Academic journal article Contemporary Economic Policy

Does Money Matter for Inflation in the Euro Area?

Academic journal article Contemporary Economic Policy

Does Money Matter for Inflation in the Euro Area?

Article excerpt

1. INTRODUCTION

The interest in monetary analysis in the euro area has considerably increased since some studies raised substantial doubts about the existence of a stable long-run money demand function, which seemed to be firmly established with data of the 1980s and 1990s (see, for instance, Bruggeman, Donati and Warne, 2003, Carstensen, 2006). This evidence against a prerequisite for monetary analysis within the frame of the quantity theory (Friedman, 1971) has been corroborated by results obtained when analyzing the relationship between money growth and inflation. Gerlach and Svensson (2003) and Nicoletti Altimari (2001) find that the predictive power of money growth for inflation is only minor, whereas real variables like the output gap and the real money gap have higher predictive power. On the other hand, in the spirit of Lucas (1980), some authors document the relevance of "trend" or core money growth for trend or core inflation, either by estimating the trend components with the Hodrick-Prescott (HP) filter (Neumann, 2003; Neumann and Greiber, 2004), with an exponentially weighted moving average filter (Gerlach, 2004), or with a low-frequency band filter (Assenmacher-Wesche and Gerlach, 2006, Bruggeman et al. 2005).

We provide additional evidence for the relevance of money growth for inflation in the euro area. We show that the link between money growth and inflation is also observable in the data without extracting the trend or core components of both time series. We do not design a structural model for inflation dynamics and do not rely on the assumption of a stable long-run money demand function as in, for example, Gerlach and Svensson (2003). Based on the statistical--the unit root and cointegration--properties of the data, we estimate a vector error correction model (VECM) for money growth and inflation, including additionally the output gap and a short-and a long-term interest rate. We find that the money stock M3 and the harmonized index of consumer prices are integrated of order 2, I(2), but cointegrated in their growth rates. Both interest rates are I(1) variables but cointegrated. This means that we work with a stationary term spread. Coenen and Vega (2001), Holtemoller (2004), and Dreger and Wolters (2006) also make a case for second-order integrated money stock and prices. The sample periods analyzed in Coenen and Vega and in Holtemoller end in 1998 and 2001, respectively. However, extending the sample beyond 2001 destroys the stable long-run money demand function estimated by these authors (Carstensen, 2006; Neumann and Greiber, 2004). Dreger and Wolters, on the other hand, estimate a stable money demand function by including the inflation rate as an additional measure for the opportunity cost of money holdings.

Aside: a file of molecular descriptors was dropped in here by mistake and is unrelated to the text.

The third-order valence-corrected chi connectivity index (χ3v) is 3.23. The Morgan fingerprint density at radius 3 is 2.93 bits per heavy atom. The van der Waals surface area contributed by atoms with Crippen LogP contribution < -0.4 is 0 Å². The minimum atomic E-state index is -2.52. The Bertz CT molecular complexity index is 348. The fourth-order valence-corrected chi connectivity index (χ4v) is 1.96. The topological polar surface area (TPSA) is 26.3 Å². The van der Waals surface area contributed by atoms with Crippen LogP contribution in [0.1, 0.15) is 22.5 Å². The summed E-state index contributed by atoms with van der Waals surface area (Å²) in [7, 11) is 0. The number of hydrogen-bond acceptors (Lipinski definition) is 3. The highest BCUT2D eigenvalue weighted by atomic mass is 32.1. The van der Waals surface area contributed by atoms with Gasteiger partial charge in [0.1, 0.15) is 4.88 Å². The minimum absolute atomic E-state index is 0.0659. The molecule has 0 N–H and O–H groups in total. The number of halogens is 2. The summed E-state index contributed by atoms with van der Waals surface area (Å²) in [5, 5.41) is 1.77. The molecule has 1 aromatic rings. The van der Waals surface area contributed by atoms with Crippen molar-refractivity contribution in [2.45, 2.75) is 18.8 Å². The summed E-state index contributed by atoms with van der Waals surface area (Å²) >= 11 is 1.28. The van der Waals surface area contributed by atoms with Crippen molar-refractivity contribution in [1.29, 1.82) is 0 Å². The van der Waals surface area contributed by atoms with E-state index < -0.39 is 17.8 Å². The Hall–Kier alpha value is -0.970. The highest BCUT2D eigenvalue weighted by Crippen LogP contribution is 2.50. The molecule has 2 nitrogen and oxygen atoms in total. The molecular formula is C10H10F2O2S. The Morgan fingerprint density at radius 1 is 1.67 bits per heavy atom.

We proceed by using the cointegration property of money growth and inflation. This means that real money growth, which in order to have no accelerating or decelerating effect on inflation should on average equal real output growth and velocity changes, followed a stationary process between 1977 and 2006. The estimates show that deviations from this "balanced growth path" initiate substantial, significant dynamical adjustments in the inflation and in the money growth rate. Money growth innovations have a significant effect on inflation and account for up to 30% in the forecast error variance of inflation. Innovations in the output gap and both interest rates have only transitory effects on inflation and vanish in the medium term. Although inflation shocks also affect money growth in the long run, their importance is minor, as the largest share (up to 66%) in the forecast error variance of money growth is accounted for by own shocks.

The relationship between money growth and inflation remains stable even if we allow for generalized dynamics. The Markov switching VECM identifies a second regime, which prevailed at the end of the 1970s and beginning of the 1980s. …

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